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Most compelling stories follow established storytelling patterns. Read almost any modern novel or watch almost any movie, and you’ll see that they conform to a well-worn seven-point story structure. (Watching Halmark movies is a great way to understand this structure, as they all follow it to the letter.)
This post is based on a response I wrote for a seminary midterm.
The seven-point structure can be used rhetorically as well. In fact, unlikely as it sounds, Paul’s epistle to the Romans can be outlined in a manner consistent with seven-point story structure. Whether intentional or not, this structure draws his reader into the “story” of salvation.
The beats of such a structure are (and I’m using my own, alliterative terminology here) the Objective, the Opportunity, the Obstacle, the Obsession, the Overwhelming, the Overcoming, and the Outcome. Between each of these beats are Exordium, Exploration, Experimentation, Exertion, Examination, and Exaltation. Following, is an outline of Romans, based on this structure, with the chapter numbers where the corresponding passages are found:
Objective (1:5): Paul opens his letter with a greeting that states an objective for the believers in Rome: “obedience to the faith.”
Exordium (1—3): He approaches the Objective of obedience negatively, through a discussion of law, focusing first on “natural law,” demonstrating how none are innocent and that only the doers of the law (whether the Law of Moses or the natural law of the Gentiles) will be justified. Within this section, a Need surfaces—to be saved.
Opportunity (3): The Opportunity to meet the Objective of obedience is identified as justification by the grace of Jesus Christ.
Exploration (3—5): Paul explores the meaning of justification. He reiterates the idea that neither Jews nor Gentiles can boast; he expounds upon Abraham’s justification by faith; he entertains the positive ideas that justification brings peace with God and that even suffering is transformed through grace into hope. Finally, Christ is presented in his role of the new Adam.
Obstacle (6): Twin obstacles to obedience: If this grace that is revealed by sin is so wonderful, why shouldn’t we sin more? If we’re no longer under the law, why obey any part of the law?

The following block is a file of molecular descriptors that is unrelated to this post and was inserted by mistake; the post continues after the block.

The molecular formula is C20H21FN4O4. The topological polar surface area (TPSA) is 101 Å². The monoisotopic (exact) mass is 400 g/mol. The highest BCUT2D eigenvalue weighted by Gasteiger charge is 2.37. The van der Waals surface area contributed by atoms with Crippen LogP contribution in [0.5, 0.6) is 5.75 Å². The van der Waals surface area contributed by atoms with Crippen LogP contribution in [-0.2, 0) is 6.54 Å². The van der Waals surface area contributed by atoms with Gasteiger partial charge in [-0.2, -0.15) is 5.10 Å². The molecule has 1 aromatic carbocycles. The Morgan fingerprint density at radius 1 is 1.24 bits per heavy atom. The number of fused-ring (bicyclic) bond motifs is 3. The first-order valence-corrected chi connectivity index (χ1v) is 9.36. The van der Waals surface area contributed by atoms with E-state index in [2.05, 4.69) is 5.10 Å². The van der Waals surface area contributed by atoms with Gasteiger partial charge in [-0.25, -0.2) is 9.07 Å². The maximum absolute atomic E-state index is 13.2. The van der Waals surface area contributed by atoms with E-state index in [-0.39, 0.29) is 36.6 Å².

Experimentation (6): Paul presents practical, logical reasoning for why those ideas are fallacious.
Obsession (7,8): Not only are the obstacles illogical, there is a greater power at work: Those in the law have died to sin and it has no more hold on them. We must live in the spirit, not the flesh, to realize these benefits.
Exertion (8): We’re not alone in this; all creation is part of this process. The Spirit helps us in our weakness. We are more than conquerors; nothing can separate us from the love of God.
Overwhelming (9): Just when it appears Paul has overcome all the Obstacles, he drops the biggest one yet: Aren’t the Israelites God’s chosen people? Did God’s plan fail? Did he abandon them in favor of the Gentiles?
Examination (9—11): Paul conducts a dialogue with himself. It’s not the children of the flesh who are the true Israel, but the children of the promise. The children of the promise are called by God, not selected by works. Does this make God unjust? No, because God’s actions are consistent with his promise. How, then can he find fault? Because he foreknew our obedience or rebellion, and this is the basis of his choosing. The Israelites who did not obtain righteousness through the law did not do so because they did not pursue the law through faith. Paul recognizes the Israelites’ zeal for God and his law and hopes that this will lead them to faith in Christ who is the end of the law. Paul exclaims that if even the failure of the Israelites has brought salvation to the world, their success will be even more beneficial. Paul cautions against Gentiles being smug about taking the place of the Israelites who have fallen away, for God shows no partiality.
Overcoming (11): The mystery of Israel’s rejection of Christ is that God has hardened their hearts in order to allow the full number of the Gentiles in, but that he has not in any way abandoned Israel or forgotten his promises.
Exaltation (12—15): With this new knowledge, the Church in Rome can achieve the Objective, living in obedience to God, in support of one another, and in peace toward the world, rejoicing, and praising God’s mercy.
Outcome (14:8—9): In life as well as death, those who live in obedience to the faith belong to the Lord. This fulfills the Need—to be saved.
What do you think? Comment below.